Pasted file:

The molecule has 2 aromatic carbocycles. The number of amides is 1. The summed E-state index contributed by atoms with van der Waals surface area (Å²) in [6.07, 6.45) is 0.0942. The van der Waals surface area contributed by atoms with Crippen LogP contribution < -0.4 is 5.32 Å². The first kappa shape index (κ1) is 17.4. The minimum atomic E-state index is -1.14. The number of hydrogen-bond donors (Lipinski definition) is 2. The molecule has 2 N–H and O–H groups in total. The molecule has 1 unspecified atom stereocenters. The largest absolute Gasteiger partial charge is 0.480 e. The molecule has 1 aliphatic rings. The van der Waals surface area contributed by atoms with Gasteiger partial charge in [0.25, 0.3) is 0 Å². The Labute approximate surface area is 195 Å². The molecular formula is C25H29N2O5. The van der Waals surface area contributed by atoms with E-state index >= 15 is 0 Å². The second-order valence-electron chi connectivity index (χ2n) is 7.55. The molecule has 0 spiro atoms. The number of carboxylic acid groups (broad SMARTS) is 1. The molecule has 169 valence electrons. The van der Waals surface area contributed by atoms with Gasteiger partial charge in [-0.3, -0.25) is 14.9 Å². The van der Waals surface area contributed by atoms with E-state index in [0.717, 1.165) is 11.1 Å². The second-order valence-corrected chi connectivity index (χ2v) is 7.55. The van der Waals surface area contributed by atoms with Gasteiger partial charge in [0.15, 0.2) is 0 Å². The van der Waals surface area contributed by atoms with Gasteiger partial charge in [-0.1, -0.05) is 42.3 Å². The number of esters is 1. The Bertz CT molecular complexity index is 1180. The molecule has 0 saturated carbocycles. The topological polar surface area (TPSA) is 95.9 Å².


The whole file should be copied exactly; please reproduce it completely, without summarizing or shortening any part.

The molecule has 2 aromatic carbocycles. The number of amides is 1. The summed E-state index contributed by atoms with van der Waals surface area (Å²) in [6.07, 6.45) is 0.0942. The van der Waals surface area contributed by atoms with Crippen LogP contribution < -0.4 is 5.32 Å². The first kappa shape index (κ1) is 17.4. The minimum atomic E-state index is -1.14. The number of hydrogen-bond donors (Lipinski definition) is 2. The molecule has 2 N–H and O–H groups in total. The molecule has 1 unspecified atom stereocenters. The largest absolute Gasteiger partial charge is 0.480 e. The molecule has 1 aliphatic rings. The van der Waals surface area contributed by atoms with Gasteiger partial charge in [0.25, 0.3) is 0 Å². The Labute approximate surface area is 195 Å². The molecular formula is C25H29N2O5. The van der Waals surface area contributed by atoms with E-state index >= 15 is 0 Å². The second-order valence-electron chi connectivity index (χ2n) is 7.55. The molecule has 0 spiro atoms. The number of carboxylic acid groups (broad SMARTS) is 1. The molecule has 169 valence electrons. The van der Waals surface area contributed by atoms with Gasteiger partial charge in [-0.3, -0.25) is 14.9 Å². The van der Waals surface area contributed by atoms with E-state index in [0.717, 1.165) is 11.1 Å². The second-order valence-corrected chi connectivity index (χ2v) is 7.55. The van der Waals surface area contributed by atoms with Gasteiger partial charge in [0.15, 0.2) is 0 Å². The van der Waals surface area contributed by atoms with Gasteiger partial charge in [-0.1, -0.05) is 42.3 Å². The number of esters is 1. The Bertz CT molecular complexity index is 1180. The molecule has 0 saturated carbocycles. The topological polar surface area (TPSA) is 95.9 Å².